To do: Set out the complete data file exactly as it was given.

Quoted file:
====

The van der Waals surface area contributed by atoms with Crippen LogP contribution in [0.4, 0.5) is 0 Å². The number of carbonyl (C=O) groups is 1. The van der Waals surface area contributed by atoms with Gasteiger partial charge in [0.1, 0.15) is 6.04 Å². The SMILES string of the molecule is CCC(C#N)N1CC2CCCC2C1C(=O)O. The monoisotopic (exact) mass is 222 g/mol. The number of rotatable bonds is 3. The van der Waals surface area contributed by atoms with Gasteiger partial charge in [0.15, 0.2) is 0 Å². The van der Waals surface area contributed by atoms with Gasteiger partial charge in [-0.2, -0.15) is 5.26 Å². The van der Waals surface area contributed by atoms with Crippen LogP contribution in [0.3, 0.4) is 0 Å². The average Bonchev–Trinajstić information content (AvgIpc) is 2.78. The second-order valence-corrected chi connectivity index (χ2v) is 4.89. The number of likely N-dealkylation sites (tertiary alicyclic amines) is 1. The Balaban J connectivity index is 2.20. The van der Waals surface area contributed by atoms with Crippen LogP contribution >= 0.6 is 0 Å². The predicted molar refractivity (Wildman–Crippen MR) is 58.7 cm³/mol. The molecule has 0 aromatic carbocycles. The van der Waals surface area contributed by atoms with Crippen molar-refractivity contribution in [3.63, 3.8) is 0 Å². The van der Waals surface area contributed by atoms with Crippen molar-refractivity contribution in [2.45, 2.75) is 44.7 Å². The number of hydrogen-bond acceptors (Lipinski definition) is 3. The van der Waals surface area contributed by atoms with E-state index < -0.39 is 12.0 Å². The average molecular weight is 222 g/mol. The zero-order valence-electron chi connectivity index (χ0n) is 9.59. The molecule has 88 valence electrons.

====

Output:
The van der Waals surface area contributed by atoms with Crippen LogP contribution in [0.4, 0.5) is 0 Å². The number of carbonyl (C=O) groups is 1. The van der Waals surface area contributed by atoms with Gasteiger partial charge in [0.1, 0.15) is 6.04 Å². The SMILES string of the molecule is CCC(C#N)N1CC2CCCC2C1C(=O)O. The monoisotopic (exact) mass is 222 g/mol. The number of rotatable bonds is 3. The van der Waals surface area contributed by atoms with Gasteiger partial charge in [0.15, 0.2) is 0 Å². The van der Waals surface area contributed by atoms with Gasteiger partial charge in [-0.2, -0.15) is 5.26 Å². The van der Waals surface area contributed by atoms with Crippen LogP contribution in [0.3, 0.4) is 0 Å². The average Bonchev–Trinajstić information content (AvgIpc) is 2.78. The second-order valence-corrected chi connectivity index (χ2v) is 4.89. The number of likely N-dealkylation sites (tertiary alicyclic amines) is 1. The Balaban J connectivity index is 2.20. The van der Waals surface area contributed by atoms with Crippen LogP contribution >= 0.6 is 0 Å². The predicted molar refractivity (Wildman–Crippen MR) is 58.7 cm³/mol. The molecule has 0 aromatic carbocycles. The van der Waals surface area contributed by atoms with Crippen molar-refractivity contribution in [3.63, 3.8) is 0 Å². The van der Waals surface area contributed by atoms with Crippen molar-refractivity contribution in [2.45, 2.75) is 44.7 Å². The number of hydrogen-bond acceptors (Lipinski definition) is 3. The van der Waals surface area contributed by atoms with E-state index < -0.39 is 12.0 Å². The average molecular weight is 222 g/mol. The zero-order valence-electron chi connectivity index (χ0n) is 9.59. The molecule has 88 valence electrons.